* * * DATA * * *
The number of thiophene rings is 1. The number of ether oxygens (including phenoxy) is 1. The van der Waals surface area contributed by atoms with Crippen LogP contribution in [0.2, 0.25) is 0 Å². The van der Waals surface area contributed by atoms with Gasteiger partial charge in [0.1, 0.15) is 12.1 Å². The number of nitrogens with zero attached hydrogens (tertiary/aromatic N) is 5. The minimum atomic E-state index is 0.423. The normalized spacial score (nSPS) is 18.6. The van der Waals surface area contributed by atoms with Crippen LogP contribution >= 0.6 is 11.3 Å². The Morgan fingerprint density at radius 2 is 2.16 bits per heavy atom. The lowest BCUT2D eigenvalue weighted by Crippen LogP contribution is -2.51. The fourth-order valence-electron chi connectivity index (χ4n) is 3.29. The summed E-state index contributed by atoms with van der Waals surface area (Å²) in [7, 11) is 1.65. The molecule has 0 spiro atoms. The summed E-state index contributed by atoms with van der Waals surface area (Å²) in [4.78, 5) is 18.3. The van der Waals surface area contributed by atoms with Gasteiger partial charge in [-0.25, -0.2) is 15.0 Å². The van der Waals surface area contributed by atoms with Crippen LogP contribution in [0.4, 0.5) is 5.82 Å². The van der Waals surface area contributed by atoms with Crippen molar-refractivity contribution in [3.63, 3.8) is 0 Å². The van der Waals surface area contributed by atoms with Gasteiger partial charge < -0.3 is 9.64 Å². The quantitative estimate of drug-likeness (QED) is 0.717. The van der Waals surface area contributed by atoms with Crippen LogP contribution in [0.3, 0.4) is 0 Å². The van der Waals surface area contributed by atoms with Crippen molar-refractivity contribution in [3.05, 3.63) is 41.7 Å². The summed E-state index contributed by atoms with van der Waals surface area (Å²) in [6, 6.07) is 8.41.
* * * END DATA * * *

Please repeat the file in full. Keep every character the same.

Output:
The number of thiophene rings is 1. The number of ether oxygens (including phenoxy) is 1. The van der Waals surface area contributed by atoms with Crippen LogP contribution in [0.2, 0.25) is 0 Å². The van der Waals surface area contributed by atoms with Gasteiger partial charge in [0.1, 0.15) is 12.1 Å². The number of nitrogens with zero attached hydrogens (tertiary/aromatic N) is 5. The minimum atomic E-state index is 0.423. The normalized spacial score (nSPS) is 18.6. The van der Waals surface area contributed by atoms with Crippen LogP contribution >= 0.6 is 11.3 Å². The Morgan fingerprint density at radius 2 is 2.16 bits per heavy atom. The lowest BCUT2D eigenvalue weighted by Crippen LogP contribution is -2.51. The fourth-order valence-electron chi connectivity index (χ4n) is 3.29. The summed E-state index contributed by atoms with van der Waals surface area (Å²) in [7, 11) is 1.65. The molecule has 0 spiro atoms. The summed E-state index contributed by atoms with van der Waals surface area (Å²) in [4.78, 5) is 18.3. The van der Waals surface area contributed by atoms with Gasteiger partial charge in [-0.25, -0.2) is 15.0 Å². The van der Waals surface area contributed by atoms with Crippen LogP contribution in [0.4, 0.5) is 5.82 Å². The van der Waals surface area contributed by atoms with Crippen molar-refractivity contribution in [3.63, 3.8) is 0 Å². The van der Waals surface area contributed by atoms with Gasteiger partial charge < -0.3 is 9.64 Å². The quantitative estimate of drug-likeness (QED) is 0.717. The van der Waals surface area contributed by atoms with Crippen LogP contribution in [0.3, 0.4) is 0 Å². The van der Waals surface area contributed by atoms with Crippen molar-refractivity contribution in [3.05, 3.63) is 41.7 Å². The summed E-state index contributed by atoms with van der Waals surface area (Å²) in [6, 6.07) is 8.41.